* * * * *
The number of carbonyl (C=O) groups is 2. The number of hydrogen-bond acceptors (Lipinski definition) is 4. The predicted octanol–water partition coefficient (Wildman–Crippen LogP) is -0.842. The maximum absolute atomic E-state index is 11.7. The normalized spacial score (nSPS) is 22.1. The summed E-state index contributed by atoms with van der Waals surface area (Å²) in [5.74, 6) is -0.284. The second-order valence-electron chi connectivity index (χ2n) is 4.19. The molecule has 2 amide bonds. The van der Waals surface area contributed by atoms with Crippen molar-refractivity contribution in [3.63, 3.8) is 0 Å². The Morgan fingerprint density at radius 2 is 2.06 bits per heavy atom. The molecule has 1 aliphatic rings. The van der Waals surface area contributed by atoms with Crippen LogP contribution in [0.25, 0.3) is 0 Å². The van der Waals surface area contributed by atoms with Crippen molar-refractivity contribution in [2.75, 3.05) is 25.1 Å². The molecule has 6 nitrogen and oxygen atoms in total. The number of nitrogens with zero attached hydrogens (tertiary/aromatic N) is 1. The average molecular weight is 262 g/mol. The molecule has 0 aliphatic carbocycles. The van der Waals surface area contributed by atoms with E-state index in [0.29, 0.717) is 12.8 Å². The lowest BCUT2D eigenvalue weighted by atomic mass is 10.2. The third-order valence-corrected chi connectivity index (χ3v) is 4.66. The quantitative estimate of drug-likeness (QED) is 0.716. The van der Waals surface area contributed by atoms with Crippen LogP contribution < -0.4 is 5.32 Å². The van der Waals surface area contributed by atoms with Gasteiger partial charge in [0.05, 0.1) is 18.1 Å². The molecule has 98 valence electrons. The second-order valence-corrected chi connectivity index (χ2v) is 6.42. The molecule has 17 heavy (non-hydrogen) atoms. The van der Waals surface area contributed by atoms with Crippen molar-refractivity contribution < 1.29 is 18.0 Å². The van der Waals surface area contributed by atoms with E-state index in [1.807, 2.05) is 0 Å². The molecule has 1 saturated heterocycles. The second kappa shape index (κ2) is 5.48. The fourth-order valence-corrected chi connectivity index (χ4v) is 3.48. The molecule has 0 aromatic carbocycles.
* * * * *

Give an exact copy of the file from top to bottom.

The number of carbonyl (C=O) groups is 2. The number of hydrogen-bond acceptors (Lipinski definition) is 4. The predicted octanol–water partition coefficient (Wildman–Crippen LogP) is -0.842. The maximum absolute atomic E-state index is 11.7. The normalized spacial score (nSPS) is 22.1. The summed E-state index contributed by atoms with van der Waals surface area (Å²) in [5.74, 6) is -0.284. The second-order valence-electron chi connectivity index (χ2n) is 4.19. The molecule has 2 amide bonds. The van der Waals surface area contributed by atoms with Crippen molar-refractivity contribution in [3.63, 3.8) is 0 Å². The Morgan fingerprint density at radius 2 is 2.06 bits per heavy atom. The molecule has 1 aliphatic rings. The van der Waals surface area contributed by atoms with Crippen LogP contribution in [0.25, 0.3) is 0 Å². The van der Waals surface area contributed by atoms with Crippen molar-refractivity contribution in [2.75, 3.05) is 25.1 Å². The molecule has 6 nitrogen and oxygen atoms in total. The number of nitrogens with zero attached hydrogens (tertiary/aromatic N) is 1. The average molecular weight is 262 g/mol. The molecule has 0 aliphatic carbocycles. The van der Waals surface area contributed by atoms with E-state index in [0.29, 0.717) is 12.8 Å². The lowest BCUT2D eigenvalue weighted by atomic mass is 10.2. The third-order valence-corrected chi connectivity index (χ3v) is 4.66. The quantitative estimate of drug-likeness (QED) is 0.716. The van der Waals surface area contributed by atoms with Crippen LogP contribution < -0.4 is 5.32 Å². The van der Waals surface area contributed by atoms with Gasteiger partial charge in [0.05, 0.1) is 18.1 Å². The molecule has 98 valence electrons. The second-order valence-corrected chi connectivity index (χ2v) is 6.42. The molecule has 17 heavy (non-hydrogen) atoms. The van der Waals surface area contributed by atoms with Crippen molar-refractivity contribution < 1.29 is 18.0 Å². The van der Waals surface area contributed by atoms with E-state index in [1.807, 2.05) is 0 Å². The molecule has 1 saturated heterocycles. The second kappa shape index (κ2) is 5.48. The fourth-order valence-corrected chi connectivity index (χ4v) is 3.48. The molecule has 0 aromatic carbocycles.